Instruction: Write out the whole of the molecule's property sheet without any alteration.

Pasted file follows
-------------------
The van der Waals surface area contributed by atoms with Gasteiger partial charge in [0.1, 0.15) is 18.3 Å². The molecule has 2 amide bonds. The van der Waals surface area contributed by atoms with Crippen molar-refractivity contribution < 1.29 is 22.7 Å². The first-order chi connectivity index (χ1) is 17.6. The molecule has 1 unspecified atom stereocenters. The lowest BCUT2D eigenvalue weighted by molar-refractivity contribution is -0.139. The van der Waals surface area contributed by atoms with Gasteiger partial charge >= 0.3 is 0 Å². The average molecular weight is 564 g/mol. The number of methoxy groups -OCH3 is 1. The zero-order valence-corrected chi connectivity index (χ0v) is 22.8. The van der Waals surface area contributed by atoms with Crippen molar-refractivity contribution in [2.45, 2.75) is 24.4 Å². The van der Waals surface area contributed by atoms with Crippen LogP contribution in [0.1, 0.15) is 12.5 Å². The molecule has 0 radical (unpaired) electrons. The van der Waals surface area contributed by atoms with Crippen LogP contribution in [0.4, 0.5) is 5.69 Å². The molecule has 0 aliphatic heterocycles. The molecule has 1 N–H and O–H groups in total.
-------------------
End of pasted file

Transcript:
The van der Waals surface area contributed by atoms with Gasteiger partial charge in [0.1, 0.15) is 18.3 Å². The molecule has 2 amide bonds. The van der Waals surface area contributed by atoms with Crippen molar-refractivity contribution < 1.29 is 22.7 Å². The first-order chi connectivity index (χ1) is 17.6. The molecule has 1 unspecified atom stereocenters. The lowest BCUT2D eigenvalue weighted by molar-refractivity contribution is -0.139. The van der Waals surface area contributed by atoms with Gasteiger partial charge >= 0.3 is 0 Å². The average molecular weight is 564 g/mol. The number of methoxy groups -OCH3 is 1. The zero-order valence-corrected chi connectivity index (χ0v) is 22.8. The van der Waals surface area contributed by atoms with Crippen molar-refractivity contribution in [2.45, 2.75) is 24.4 Å². The van der Waals surface area contributed by atoms with Crippen LogP contribution in [0.1, 0.15) is 12.5 Å². The molecule has 0 radical (unpaired) electrons. The van der Waals surface area contributed by atoms with Crippen LogP contribution in [0.4, 0.5) is 5.69 Å². The molecule has 0 aliphatic heterocycles. The molecule has 1 N–H and O–H groups in total.